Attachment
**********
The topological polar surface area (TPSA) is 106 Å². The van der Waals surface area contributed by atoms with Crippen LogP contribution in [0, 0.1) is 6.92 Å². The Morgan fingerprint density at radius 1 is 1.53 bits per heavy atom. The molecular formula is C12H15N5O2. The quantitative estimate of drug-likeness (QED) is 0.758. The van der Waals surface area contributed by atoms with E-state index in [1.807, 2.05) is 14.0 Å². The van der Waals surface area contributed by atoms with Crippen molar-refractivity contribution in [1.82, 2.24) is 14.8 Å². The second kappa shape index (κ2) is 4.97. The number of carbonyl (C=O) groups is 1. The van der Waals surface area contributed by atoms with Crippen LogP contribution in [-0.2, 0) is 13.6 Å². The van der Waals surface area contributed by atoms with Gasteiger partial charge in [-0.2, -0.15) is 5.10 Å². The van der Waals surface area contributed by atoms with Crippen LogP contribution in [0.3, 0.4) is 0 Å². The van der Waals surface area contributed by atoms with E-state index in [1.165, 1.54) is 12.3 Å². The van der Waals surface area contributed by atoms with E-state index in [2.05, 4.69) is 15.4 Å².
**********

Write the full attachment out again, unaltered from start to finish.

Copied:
The topological polar surface area (TPSA) is 106 Å². The van der Waals surface area contributed by atoms with Crippen LogP contribution in [0, 0.1) is 6.92 Å². The Morgan fingerprint density at radius 1 is 1.53 bits per heavy atom. The molecular formula is C12H15N5O2. The quantitative estimate of drug-likeness (QED) is 0.758. The van der Waals surface area contributed by atoms with E-state index in [1.807, 2.05) is 14.0 Å². The van der Waals surface area contributed by atoms with Crippen molar-refractivity contribution in [1.82, 2.24) is 14.8 Å². The second kappa shape index (κ2) is 4.97. The number of carbonyl (C=O) groups is 1. The van der Waals surface area contributed by atoms with Crippen LogP contribution in [-0.2, 0) is 13.6 Å². The van der Waals surface area contributed by atoms with Gasteiger partial charge in [-0.2, -0.15) is 5.10 Å². The van der Waals surface area contributed by atoms with Crippen LogP contribution in [0.3, 0.4) is 0 Å². The van der Waals surface area contributed by atoms with E-state index in [1.165, 1.54) is 12.3 Å². The van der Waals surface area contributed by atoms with E-state index in [2.05, 4.69) is 15.4 Å².